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How to Properly Insert Scleral Lenses

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Close-up of a woman's hands holding a contact lens container while her right hand holds a contact lens.

Scleral lenses work when traditional contact lenses are a no-go due to eye conditions such as keratoconus, corneal irregularities, or extreme dryness. With these specialty lenses, proper insertion is paramount. 

It’s not simply a matter of popping scleral lenses the way you might with standard contact lenses; time, precision, patience, and the three-finger tripod method will make the insertion process much easier. Your optometrist can arrange a special contact-lens fitting session to guide you through the process and make sure you’re comfortable getting the lenses in and out before you take them home. 

What Are Scleral Lenses?

Imagine a contact lens that doesn’t just correct your vision but actively works to keep your eyes moist and comfortable all day. Scleral lenses are equal to or larger in diameter than standard soft contact lenses, which cover the sclera (the white part of the eye). 

This design means less discomfort and instability often reported with smaller contact lenses. Scleral lenses vault over the cornea with a fluid reservoir to keep the eyes hydrated and are especially beneficial for those with dry eyes or any degree of corneal irregularities or steepness. 

Who Can Benefit from Scleral Lenses

Almost anyone with corneal irregularities can benefit from wearing scleral contact lenses. Your eye doctor may recommend scleral contact lenses for eye issues like keratoconus, which affects cornea shape, corneal irregularities, severe refractive errors, or severe dry eye conditions where standard lenses may be inadequate or even intolerable.

Symptoms of keratoconus can include:

  • Visual distortion
  • Light sensitivity
  • Difficulties wearing contact lenses 
  • Sudden worsening of vision 
  • Frequent eyeglass prescription changes

Once your eye doctor performs a contact lens exam and confirms your candidacy to wear contact lenses, they can prescribe customized contact lenses based on your eye health, pupil size, and eye shape. They will also guide you on inserting, removing, and properly caring for your contacts. 

The Importance of Proper Insertion of Scleral Lenses

Proper insertion of scleral lenses isn’t just about putting on your lenses; it’s about making sure your eyes are well-cared for and supporting the lens in performing well. How you insert your lenses can directly impact how well you see and how comfortable your eyes feel. 

Because scleral lenses are larger than traditional contacts, you may take time to learn how to insert them. Here is how to properly insert scleral contact lenses:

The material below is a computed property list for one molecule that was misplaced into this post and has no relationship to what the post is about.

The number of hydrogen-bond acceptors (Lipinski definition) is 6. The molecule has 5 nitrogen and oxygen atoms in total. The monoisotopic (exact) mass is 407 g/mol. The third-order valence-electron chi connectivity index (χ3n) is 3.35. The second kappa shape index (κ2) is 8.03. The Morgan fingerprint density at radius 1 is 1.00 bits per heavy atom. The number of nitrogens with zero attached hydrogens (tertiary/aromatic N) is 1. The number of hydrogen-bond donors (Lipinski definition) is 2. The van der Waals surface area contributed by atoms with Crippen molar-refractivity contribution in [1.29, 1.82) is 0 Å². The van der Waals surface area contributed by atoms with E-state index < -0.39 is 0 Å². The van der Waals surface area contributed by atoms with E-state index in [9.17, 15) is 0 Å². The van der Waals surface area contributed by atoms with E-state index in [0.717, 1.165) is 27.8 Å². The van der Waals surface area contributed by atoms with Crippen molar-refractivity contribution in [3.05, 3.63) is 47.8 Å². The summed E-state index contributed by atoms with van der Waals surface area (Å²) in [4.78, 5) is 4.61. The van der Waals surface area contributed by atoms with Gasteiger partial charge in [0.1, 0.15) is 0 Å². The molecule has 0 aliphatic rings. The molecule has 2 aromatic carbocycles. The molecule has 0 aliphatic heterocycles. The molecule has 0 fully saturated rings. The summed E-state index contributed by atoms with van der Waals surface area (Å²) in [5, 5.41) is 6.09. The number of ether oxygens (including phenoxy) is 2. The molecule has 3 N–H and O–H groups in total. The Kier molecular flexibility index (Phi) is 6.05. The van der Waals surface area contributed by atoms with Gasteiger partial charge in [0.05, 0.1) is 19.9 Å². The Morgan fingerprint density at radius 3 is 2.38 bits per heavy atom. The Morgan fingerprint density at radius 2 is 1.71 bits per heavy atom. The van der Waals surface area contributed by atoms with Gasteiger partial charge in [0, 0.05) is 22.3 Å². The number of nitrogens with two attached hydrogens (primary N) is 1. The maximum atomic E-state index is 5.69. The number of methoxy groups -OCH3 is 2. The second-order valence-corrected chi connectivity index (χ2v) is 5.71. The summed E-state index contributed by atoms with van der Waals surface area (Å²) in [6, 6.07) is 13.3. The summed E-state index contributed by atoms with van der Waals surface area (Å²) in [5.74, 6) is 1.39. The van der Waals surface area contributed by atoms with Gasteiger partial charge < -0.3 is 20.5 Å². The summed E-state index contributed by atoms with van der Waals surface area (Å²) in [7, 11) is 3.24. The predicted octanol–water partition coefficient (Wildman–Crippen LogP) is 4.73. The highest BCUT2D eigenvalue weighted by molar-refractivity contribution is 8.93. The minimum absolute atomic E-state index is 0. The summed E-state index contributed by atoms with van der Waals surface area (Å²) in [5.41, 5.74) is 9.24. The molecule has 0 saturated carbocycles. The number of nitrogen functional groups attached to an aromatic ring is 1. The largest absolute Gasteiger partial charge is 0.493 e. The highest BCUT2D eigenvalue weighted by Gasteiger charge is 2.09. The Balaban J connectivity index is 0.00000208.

• Wash your hands thoroughly with soap and water.
  • Use a preservative-free saline solution to fill the lens well.
  • Check for bubbles, as they can blur your vision.
  • Use the three-finger tripod method to insert the lens into your eyes. 

Three-Finger Tripod Method

Inserting your scleral lenses with this method includes the following steps:

  • Use your thumb, index, and middle fingers to hold the lens.
  • Look downwards at a mirror on the table. 
  • Use your non-dominant hand to hold your upper and lower eyelids open. 
  • Gently maneuver the scleral lens and align it with the center of your eye.
  • Press the lens to the eye and let go when you feel the solution against your eye, as the lens should adhere to your eye.
  • Blink several times to help find the correct lens position on your eye.

If the lens does not center or feels uncomfortable, remove, take a rest, and reinsert it. Incorrect insertion can result in discomfort or injury if the lens is not sitting on the sclera. 

Complications such as abrasions, infections, or reduced corneal oxygen transmission can all arise from improper use. If persistent discomfort exists after several attempts, consult your eye doctor for proper fitting and insertion techniques.

Maintenance & Care After Insertion

Like anything you put in your eyes, cleanliness is crucial to the health of your eyes. Proper maintenance post-insertion can help maintain healthy eyes and vision. Here are some measures for cleaning and storing scleral lenses

  • Wash your hands when handling your scleral lenses. 
  • Remove your lenses before sleeping.
  • Use only the recommended solutions provided by your eye doctor.
  • After removal, clean your lenses by massaging them gently under a flow of solution to remove any deposits.
  • Store your lenses in a lens case to keep them hydrated and ready for use the next day.
  • Clean your contact lens case with the same solution and change it every three months.

Regular Checkups & Adjustments

Regular visits to your eye doctor are vital. Not only will they help maintain the health of your eyes, but they will also make sure your lenses fit well and continue to support your vision. 

A woman in an optometry clinic shaking hands with her male optometrist.

Contact Lenses for All Eyes

Scleral lenses are handled differently from conventional contacts, and a potential game-changer for those who have struggled with vision correction and certain eye irregularities. The benefits of scleral lenses include clarity, comfort, and eye health with proper insertion and care. 

To learn more about scleral lenses and see if they are a good fit for your eyes, book an appointment with Dr. Taylor Bladh, O.D.

Written by Total Vision

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